The Fresno’s Parks, Arts and Recreation Commission met Monday evening to discuss park projects in development or set to start next year.
However, several commissioners said they felt frustrated and confused because they are not always consulted about park projects and purchases.
And, in the case of the $6.5 million Tower Theatre purchase that will dip into parks sales tax funding for $3.6 million, several commissioners said they have been approached by residents asking why Measure P monies were being used for the deal.
“I still don’t know what the answer is when I talk to my community members who are concerned about it,” said commissioner Mona Cummings, who represents District 6. “Is that the most appropriate way to spend measure P funds and has there been any community input besides what we see (already) when it comes to media coverage?”
Commissioners Seek More Input
Cummings said that she was uncomfortable with the theater purchase process because it was done completely separate from the commission. Other commissioners agreed.
The commission’s chair, Kimberly McCoy, said the commissioners should have been briefed on the deal before the Fresno City Council voted to acquire the theater. McCoy represents District 1.
Commission vice-chair Jon Dohlin, who is the executive director of the Fresno Chaffee Zoo, followed up by asking the city attorney why the purchase was made without the commission’s input.
“There are times where projects are brought for our input and then there are times like this where they are done without our input and brought to us afterward as information,” said Dohlin, who represents District 3.
City Attorney’s Office Defends Tower Purchase
Assistant city attorney Raj Singh Badhesha said the city council was well within its right to make the purchase decision. The council, on a 4-3 vote, approved buying the theater on April 21 in a controversial decision that followed many months of debate about the venue’s future.
“Pursuant to the authority under the charter budget resolutions, there is the ability to in certain limited circumstances for money to be moved around for purposes that are consistent,” said Singh-Badhesha.
“In this case, we are talking about the purchase of a community center. As long as the money that is set aside for the purchase of a community center is being used for the purchase of a community center … then the council and the administration (are) well within their authority.”
He added that the commission had an opportunity during last year’s annual city budget meeting to give input on park projects and purchases.
Assistant City Manager TJ Miller agreed to have additional conversations with the commission and brief them when decisions like the Tower purchase occur.
‘This was in mediation. We were not involved in those mediation meetings either,” Miller said. “Decisions were made by our council, and they do approve our budgets and the monies that we expend and make recommendations and so forth.”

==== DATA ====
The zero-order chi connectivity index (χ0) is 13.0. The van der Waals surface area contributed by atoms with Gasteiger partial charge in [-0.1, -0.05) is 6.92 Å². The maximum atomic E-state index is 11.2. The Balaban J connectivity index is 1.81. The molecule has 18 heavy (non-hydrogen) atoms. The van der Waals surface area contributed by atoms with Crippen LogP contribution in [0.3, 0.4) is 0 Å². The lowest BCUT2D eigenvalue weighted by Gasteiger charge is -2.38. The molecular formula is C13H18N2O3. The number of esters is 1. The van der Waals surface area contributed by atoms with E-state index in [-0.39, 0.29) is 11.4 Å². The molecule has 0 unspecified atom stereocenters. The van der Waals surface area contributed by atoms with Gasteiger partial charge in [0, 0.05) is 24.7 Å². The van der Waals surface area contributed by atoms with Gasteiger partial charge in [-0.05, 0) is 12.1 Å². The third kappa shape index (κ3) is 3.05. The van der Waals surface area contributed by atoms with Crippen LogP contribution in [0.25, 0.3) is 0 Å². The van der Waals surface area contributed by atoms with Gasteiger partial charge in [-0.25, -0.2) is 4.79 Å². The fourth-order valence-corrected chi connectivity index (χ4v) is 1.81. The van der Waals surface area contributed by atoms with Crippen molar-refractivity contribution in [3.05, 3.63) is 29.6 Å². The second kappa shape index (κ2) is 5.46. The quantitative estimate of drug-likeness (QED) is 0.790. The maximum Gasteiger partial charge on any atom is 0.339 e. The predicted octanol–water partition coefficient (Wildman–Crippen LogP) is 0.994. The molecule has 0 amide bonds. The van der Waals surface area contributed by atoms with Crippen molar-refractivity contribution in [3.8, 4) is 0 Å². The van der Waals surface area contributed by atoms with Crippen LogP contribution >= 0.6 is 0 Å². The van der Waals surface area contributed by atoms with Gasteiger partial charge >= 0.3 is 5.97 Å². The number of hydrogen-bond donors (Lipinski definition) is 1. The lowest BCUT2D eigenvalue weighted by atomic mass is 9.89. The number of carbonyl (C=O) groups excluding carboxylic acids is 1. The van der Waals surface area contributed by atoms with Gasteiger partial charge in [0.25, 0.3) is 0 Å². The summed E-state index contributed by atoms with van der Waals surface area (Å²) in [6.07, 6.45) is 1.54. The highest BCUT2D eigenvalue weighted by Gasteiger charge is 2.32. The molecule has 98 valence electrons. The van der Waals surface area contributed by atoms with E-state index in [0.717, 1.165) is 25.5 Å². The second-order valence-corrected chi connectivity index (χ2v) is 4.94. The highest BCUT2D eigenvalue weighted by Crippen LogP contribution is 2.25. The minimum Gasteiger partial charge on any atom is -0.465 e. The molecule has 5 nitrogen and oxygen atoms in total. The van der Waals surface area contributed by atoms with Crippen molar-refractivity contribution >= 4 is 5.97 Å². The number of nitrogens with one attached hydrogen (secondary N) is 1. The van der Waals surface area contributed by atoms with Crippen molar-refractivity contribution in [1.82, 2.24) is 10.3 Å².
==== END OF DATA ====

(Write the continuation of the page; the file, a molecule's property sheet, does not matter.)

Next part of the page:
“I can’t say that we can always get ahead of it and give you a presentation because sometimes those things are happening in real-time on the dais.”
Will Other Projects Be Impacted? City Hall Says No.
PARCS Director Aaron Aguirre explained that $3.6 million in Measure P funds would be used for the purchase with the remainder coming from other city revenue sources.
Commissioner Sarah Parkes, who represents District 6, asked whether future park projects would be impacted by the Tower decision.
“I don’t understand how we can say a park, green space, soccer field, pickleball park, or volleyball park is the same thing as purchasing a historic theater and that the money could be moved around like that,” said Parkes.
Aldi Ramirez, assistant director for the city, said that no park projects would be canceled as a result of the council’s decision.
“There are no projects that are not moving forward as a result of this,” said Ramirez. “There are funds that are unused and they are using the remaining funds for this purchase.”
Commissioners Question Their Roles
Commissioner Jose Leon-Barraza from District 5 said he was more concerned by how the process was handled rather than why the city decided to buy the venue.
“We represent the community and therefore a community should have an opportunity to comment,” said Leon-Barraza.” It might be the best project in the world but the way it was handled could actually take away from the importance of our role in having the views of the community from different perspectives.”
He said he understood both the roles of the commission and the city council, but thought that the commission should have been involved in the process.
Commissioner Maiyer Vang of District 4 reiterated Leon-Barraza’s point. She said that the commission should have been briefed on the decision so that members could be transparent with the communities they represent.
“This is where I am really confused. I feel like we are not doing as much as we should,” said Vang. “Maybe we need to get more training from our city attorney on what our roles are again because it’s really confusing, I’m back to square one when I thought I was at square ten.”
About the Parks, Recreation and Arts Commission
According to the Measure P website, the commissioners are “tasked with providing transparency and accountability to voters by ensuring proper budgeting of Measure P expenditures.”
The commissioners are appointed by the mayor and confirmed by the city council.